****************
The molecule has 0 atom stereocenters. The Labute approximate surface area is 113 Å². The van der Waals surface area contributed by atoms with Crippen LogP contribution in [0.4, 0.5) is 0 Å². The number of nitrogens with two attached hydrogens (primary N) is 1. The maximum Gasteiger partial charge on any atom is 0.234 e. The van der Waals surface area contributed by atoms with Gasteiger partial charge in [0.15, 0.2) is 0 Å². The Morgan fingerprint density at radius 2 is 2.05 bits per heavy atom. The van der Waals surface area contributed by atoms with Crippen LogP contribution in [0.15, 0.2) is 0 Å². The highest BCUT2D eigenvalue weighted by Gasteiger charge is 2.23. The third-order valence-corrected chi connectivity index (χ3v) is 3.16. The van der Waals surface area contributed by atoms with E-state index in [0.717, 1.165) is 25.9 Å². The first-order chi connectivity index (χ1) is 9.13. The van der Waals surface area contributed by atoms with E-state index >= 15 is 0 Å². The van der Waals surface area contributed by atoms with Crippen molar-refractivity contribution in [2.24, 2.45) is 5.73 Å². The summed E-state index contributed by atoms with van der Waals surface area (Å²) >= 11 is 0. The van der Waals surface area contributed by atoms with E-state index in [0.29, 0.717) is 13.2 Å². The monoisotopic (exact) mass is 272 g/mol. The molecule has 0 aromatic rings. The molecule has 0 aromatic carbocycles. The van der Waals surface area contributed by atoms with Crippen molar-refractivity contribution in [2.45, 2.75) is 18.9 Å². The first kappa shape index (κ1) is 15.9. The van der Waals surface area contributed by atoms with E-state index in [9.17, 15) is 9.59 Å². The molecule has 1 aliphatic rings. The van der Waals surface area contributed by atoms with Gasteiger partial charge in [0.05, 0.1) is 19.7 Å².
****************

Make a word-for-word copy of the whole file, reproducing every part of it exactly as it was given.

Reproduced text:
The molecule has 0 atom stereocenters. The Labute approximate surface area is 113 Å². The van der Waals surface area contributed by atoms with Crippen LogP contribution in [0.4, 0.5) is 0 Å². The number of nitrogens with two attached hydrogens (primary N) is 1. The maximum Gasteiger partial charge on any atom is 0.234 e. The van der Waals surface area contributed by atoms with Gasteiger partial charge in [0.15, 0.2) is 0 Å². The Morgan fingerprint density at radius 2 is 2.05 bits per heavy atom. The van der Waals surface area contributed by atoms with Crippen LogP contribution in [0.15, 0.2) is 0 Å². The highest BCUT2D eigenvalue weighted by Gasteiger charge is 2.23. The third-order valence-corrected chi connectivity index (χ3v) is 3.16. The van der Waals surface area contributed by atoms with E-state index in [0.717, 1.165) is 25.9 Å². The first-order chi connectivity index (χ1) is 9.13. The van der Waals surface area contributed by atoms with E-state index >= 15 is 0 Å². The van der Waals surface area contributed by atoms with Crippen molar-refractivity contribution in [2.24, 2.45) is 5.73 Å². The summed E-state index contributed by atoms with van der Waals surface area (Å²) >= 11 is 0. The van der Waals surface area contributed by atoms with E-state index in [0.29, 0.717) is 13.2 Å². The monoisotopic (exact) mass is 272 g/mol. The molecule has 0 aromatic rings. The molecule has 0 aromatic carbocycles. The van der Waals surface area contributed by atoms with Crippen molar-refractivity contribution in [2.45, 2.75) is 18.9 Å². The first kappa shape index (κ1) is 15.9. The van der Waals surface area contributed by atoms with E-state index in [9.17, 15) is 9.59 Å². The molecule has 1 aliphatic rings. The van der Waals surface area contributed by atoms with Gasteiger partial charge in [0.05, 0.1) is 19.7 Å².